But that’s what the farmers in first century Palestine did. In fields that were only divided by a small line of rocks, the farmers would walk up and down, throwing the seed to every part of the land – rather indiscriminately.

The farmer in the parable throws the seed so that some lands on the road, some on rocks, some in thorns, and only a fourth of the seed lands on good soil. I don’t know about you, but I would say that by today’s standards, this is a bad farmer. Some would even call the farmer irresponsible.

Heather Murray Elkins tells a story in her book, “Holy Stuff of Life”, about asking a long-time farmer about the parable of the sower. She asked the farmer why the sower in the parable threw perfectly good seed onto rocky soil. The farmer replied with a question, “How long do you plan to be farming? “That,” he said, “is the right question to ask.”

You see, a seed encounters a rock. Sprouts roots, creeps into cracks, struggles for room, dies. What happens to the rock? One very small piece is cracked open. It’s the first step in a rock becoming good soil.

If that irresponsible farmer in the parable is the Lord, while the seed is the Word of God, what does that tell us about God? It tells us that God is just as indiscriminate with love and grace. Just as the farmer did not plant based on soil as it is but rather, how it could be, God does not judge based on the soil in which His love is planted. God is looking to the future of the soil. God sees the potential, not the current reality.

In 2011 we love to be in control. With smartphones that keep us updated on everything, all the time. Bluetooth headsets so we can talk on the phone while doing anything. 24 hour news. Meals in a bag so we don’t have to get out of our cars. We love to maximize, streamline, improve, develop. We love to prejudge things based on whether they will or won’t work. The same is true with modern day farmers. Crops in well planned rows. Harvests in a nice, orderly fashion. If it doesn’t rain, we can use sprinklers. If the sun is too hot, we can install covers.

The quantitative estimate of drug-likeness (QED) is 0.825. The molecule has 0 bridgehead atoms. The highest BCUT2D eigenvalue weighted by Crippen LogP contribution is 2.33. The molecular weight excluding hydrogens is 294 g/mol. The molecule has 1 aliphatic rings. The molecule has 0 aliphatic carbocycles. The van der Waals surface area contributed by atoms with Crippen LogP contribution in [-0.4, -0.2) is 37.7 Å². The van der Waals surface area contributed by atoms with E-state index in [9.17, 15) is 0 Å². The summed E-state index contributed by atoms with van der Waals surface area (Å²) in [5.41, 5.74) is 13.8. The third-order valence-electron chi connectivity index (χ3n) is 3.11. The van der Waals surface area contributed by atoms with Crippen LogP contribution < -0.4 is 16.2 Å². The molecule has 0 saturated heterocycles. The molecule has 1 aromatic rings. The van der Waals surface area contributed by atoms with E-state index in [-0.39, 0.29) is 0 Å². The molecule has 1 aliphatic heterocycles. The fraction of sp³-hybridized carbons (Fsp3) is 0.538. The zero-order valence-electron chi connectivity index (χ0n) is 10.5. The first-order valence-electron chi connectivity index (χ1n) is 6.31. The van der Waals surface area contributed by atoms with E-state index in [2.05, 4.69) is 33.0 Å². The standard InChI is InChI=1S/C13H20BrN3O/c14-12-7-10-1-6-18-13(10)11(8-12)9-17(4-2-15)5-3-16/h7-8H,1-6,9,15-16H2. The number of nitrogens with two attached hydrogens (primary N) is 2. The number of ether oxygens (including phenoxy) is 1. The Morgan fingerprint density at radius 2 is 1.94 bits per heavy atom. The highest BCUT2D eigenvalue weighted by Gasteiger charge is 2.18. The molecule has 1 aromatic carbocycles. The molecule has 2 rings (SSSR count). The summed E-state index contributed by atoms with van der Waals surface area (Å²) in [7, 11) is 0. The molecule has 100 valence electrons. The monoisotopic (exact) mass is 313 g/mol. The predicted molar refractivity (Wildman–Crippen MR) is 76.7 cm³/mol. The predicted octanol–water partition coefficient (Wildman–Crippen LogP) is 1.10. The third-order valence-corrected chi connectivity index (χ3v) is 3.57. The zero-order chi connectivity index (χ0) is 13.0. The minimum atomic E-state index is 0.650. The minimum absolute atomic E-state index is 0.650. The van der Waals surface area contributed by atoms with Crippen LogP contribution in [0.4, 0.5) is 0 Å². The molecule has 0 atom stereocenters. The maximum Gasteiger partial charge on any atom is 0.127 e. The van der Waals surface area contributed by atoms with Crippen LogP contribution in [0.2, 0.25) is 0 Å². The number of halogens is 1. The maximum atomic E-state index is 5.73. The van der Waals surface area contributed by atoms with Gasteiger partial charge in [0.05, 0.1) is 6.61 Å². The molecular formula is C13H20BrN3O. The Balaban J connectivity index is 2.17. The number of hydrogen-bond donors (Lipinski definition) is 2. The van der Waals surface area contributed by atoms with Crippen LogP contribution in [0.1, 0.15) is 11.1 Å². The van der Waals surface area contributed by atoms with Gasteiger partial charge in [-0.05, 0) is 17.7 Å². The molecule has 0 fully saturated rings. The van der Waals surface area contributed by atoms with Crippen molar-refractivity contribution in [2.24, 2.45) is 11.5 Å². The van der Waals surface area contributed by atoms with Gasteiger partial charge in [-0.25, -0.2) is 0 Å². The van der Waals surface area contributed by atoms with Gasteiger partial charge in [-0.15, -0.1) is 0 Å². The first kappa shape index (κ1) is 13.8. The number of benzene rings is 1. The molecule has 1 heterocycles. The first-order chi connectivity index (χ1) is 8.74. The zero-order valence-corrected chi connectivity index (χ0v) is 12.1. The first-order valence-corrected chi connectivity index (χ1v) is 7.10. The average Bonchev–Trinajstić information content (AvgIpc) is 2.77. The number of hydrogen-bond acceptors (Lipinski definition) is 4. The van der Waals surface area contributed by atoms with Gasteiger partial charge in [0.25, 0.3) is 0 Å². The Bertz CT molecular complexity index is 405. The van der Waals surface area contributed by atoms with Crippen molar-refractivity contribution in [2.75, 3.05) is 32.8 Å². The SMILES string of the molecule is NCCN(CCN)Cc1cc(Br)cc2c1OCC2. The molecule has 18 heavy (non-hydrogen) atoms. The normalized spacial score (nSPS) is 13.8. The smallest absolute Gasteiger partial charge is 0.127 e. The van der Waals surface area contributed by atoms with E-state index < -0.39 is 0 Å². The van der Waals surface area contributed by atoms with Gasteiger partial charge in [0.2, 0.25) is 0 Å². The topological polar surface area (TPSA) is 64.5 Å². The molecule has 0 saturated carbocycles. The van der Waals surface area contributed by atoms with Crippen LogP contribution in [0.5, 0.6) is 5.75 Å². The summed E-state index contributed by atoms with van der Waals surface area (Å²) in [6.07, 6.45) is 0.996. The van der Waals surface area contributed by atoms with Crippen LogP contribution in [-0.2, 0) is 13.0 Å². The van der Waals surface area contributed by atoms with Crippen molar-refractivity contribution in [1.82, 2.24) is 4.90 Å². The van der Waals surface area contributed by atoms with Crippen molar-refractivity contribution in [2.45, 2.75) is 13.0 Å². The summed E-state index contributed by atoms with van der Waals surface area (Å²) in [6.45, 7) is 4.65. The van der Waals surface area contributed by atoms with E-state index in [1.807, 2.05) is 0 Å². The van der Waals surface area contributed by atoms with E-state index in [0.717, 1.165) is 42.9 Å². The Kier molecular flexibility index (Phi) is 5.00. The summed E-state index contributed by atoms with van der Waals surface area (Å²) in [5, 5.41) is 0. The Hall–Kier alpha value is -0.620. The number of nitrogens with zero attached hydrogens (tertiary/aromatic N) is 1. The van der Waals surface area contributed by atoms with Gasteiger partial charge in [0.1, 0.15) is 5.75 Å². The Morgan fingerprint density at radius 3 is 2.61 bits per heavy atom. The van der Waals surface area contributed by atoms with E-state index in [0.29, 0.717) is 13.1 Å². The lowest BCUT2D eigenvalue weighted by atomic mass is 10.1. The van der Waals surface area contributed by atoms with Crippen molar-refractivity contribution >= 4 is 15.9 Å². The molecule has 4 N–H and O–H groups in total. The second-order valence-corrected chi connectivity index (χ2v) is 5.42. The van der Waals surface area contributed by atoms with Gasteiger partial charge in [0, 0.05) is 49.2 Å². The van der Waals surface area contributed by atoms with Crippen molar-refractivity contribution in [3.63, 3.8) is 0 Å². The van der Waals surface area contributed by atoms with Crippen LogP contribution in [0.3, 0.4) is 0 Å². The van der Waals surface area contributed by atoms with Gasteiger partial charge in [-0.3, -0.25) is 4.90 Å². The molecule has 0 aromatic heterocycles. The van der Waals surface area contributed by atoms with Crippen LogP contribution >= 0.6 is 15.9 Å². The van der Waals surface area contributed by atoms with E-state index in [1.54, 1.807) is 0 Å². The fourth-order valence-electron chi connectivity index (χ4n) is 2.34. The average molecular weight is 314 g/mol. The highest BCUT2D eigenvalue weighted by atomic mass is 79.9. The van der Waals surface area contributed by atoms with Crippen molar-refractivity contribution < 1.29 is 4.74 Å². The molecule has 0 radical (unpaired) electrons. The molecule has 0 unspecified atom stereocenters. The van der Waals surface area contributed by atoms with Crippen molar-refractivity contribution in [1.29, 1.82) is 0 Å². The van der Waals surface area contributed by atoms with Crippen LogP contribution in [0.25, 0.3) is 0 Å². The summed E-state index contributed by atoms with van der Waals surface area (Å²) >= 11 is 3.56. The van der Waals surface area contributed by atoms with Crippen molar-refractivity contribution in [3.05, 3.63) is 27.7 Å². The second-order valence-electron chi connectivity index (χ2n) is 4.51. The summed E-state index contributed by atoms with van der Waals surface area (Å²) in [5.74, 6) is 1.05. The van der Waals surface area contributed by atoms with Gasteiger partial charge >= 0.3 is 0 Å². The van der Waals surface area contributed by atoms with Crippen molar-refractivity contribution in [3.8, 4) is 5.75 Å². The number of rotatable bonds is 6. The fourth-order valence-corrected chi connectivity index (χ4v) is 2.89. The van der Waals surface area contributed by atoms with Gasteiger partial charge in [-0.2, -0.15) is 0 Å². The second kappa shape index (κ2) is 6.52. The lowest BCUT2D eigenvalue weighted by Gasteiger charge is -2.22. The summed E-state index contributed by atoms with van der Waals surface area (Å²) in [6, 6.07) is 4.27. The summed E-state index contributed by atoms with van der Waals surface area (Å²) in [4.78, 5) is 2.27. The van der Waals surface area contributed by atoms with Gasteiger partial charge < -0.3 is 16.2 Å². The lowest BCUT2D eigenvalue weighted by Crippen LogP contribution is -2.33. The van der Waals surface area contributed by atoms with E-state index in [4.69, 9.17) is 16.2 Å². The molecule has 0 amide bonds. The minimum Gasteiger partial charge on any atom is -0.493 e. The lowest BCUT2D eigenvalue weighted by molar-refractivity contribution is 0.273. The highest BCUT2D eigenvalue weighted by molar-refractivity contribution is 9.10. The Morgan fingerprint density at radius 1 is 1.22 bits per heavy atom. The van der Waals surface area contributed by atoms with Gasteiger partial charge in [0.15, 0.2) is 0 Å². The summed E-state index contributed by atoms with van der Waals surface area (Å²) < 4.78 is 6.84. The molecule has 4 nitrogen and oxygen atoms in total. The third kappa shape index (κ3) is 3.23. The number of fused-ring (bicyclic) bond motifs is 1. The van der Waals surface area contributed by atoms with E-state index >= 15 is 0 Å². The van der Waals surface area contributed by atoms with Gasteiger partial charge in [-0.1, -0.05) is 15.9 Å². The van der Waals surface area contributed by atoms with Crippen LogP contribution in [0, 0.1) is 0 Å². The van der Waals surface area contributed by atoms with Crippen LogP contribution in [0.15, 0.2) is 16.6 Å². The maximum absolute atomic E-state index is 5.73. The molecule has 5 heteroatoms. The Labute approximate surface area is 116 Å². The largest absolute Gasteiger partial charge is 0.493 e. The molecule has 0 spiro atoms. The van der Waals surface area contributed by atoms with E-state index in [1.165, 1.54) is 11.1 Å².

In First Century Palestine, the time in which Jesus is telling this story, they left more to chance – in fact, they took more chances.

In Jesus’s day, the Pharisees were doing the “safe” things according to the Law. Jesus, on the other hand, was taking a lot of big chances in eyes of the Law. Healing on the Sabbath, eating with sinners, fraternizing with the Samaritan woman. All of these things were extremely irresponsible for a religious teacher in Jesus’s day, so much so that it got him killed. The Law was VERY clear. And Jesus was in violation of the LAW.

Here’s the catch. In the epistle this morning, Paul tells us that Jesus has flipped the script when it comes to the Law. Verse one of the reading tells us that “there is therefore now no condemnation…in Christ Jesus.”

Pardon me?

Did I hear that right?

“There is no condemnation in Christ Jesus”?

A Barna poll conducted between 2004 and 2007 showed that 9 out of 10 non-Christians found Christians too “anti-homosexual,” and nearly as many perceived it as “hypocritical” and “judgmental.”

That doesn’t seem like a Church in which there is “no condemnation”.

There is a man, named Brother Micah, who travels to college campuses on the east coast preaching a message of condemnation and hate to today’s generations. I have had the unfortunate pleasure of watching him “preach” at JMU several times. His favorite mode of preaching is standing on a pedestal, yelling at anyone who walk by, accusing them (rather blindly) of adultery and fornication and going so far as to threaten them with the fire and brimstone of the Lord. His argument comes from the punishments in the Old Testament, the punishments that originate with the Law, but Paul tells us plainly today that God has done what the Law failed to do.